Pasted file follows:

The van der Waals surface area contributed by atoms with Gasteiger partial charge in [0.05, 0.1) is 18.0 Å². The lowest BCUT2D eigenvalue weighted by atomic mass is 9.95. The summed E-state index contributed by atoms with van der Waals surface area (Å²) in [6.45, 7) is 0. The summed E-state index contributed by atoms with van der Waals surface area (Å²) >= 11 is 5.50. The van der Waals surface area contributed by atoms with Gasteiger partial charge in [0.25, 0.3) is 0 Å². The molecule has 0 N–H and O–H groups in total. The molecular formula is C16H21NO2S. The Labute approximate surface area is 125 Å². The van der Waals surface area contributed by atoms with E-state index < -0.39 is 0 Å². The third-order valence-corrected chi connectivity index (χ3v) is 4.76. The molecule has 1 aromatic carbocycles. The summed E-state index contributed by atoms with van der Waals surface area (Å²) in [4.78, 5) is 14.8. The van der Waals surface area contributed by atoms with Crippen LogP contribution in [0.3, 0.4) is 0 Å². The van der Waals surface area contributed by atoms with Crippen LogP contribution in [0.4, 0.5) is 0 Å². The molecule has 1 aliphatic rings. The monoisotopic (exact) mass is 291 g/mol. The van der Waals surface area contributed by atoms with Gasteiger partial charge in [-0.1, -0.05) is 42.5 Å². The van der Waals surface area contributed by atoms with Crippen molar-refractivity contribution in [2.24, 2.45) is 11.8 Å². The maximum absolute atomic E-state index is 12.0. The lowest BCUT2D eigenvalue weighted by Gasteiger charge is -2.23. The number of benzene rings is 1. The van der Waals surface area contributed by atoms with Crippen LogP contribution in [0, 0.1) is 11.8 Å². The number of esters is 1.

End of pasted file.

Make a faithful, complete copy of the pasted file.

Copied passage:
The van der Waals surface area contributed by atoms with Gasteiger partial charge in [0.05, 0.1) is 18.0 Å². The lowest BCUT2D eigenvalue weighted by atomic mass is 9.95. The summed E-state index contributed by atoms with van der Waals surface area (Å²) in [6.45, 7) is 0. The summed E-state index contributed by atoms with van der Waals surface area (Å²) >= 11 is 5.50. The van der Waals surface area contributed by atoms with Gasteiger partial charge in [0.25, 0.3) is 0 Å². The molecule has 0 N–H and O–H groups in total. The molecular formula is C16H21NO2S. The Labute approximate surface area is 125 Å². The van der Waals surface area contributed by atoms with E-state index < -0.39 is 0 Å². The third-order valence-corrected chi connectivity index (χ3v) is 4.76. The molecule has 1 aromatic carbocycles. The summed E-state index contributed by atoms with van der Waals surface area (Å²) in [4.78, 5) is 14.8. The van der Waals surface area contributed by atoms with Crippen LogP contribution in [0.3, 0.4) is 0 Å². The van der Waals surface area contributed by atoms with Crippen LogP contribution in [0.4, 0.5) is 0 Å². The molecule has 1 aliphatic rings. The monoisotopic (exact) mass is 291 g/mol. The van der Waals surface area contributed by atoms with Gasteiger partial charge in [-0.1, -0.05) is 42.5 Å². The van der Waals surface area contributed by atoms with Crippen molar-refractivity contribution in [2.24, 2.45) is 11.8 Å². The maximum absolute atomic E-state index is 12.0. The lowest BCUT2D eigenvalue weighted by Gasteiger charge is -2.23. The number of benzene rings is 1. The van der Waals surface area contributed by atoms with Crippen LogP contribution in [0, 0.1) is 11.8 Å². The number of esters is 1.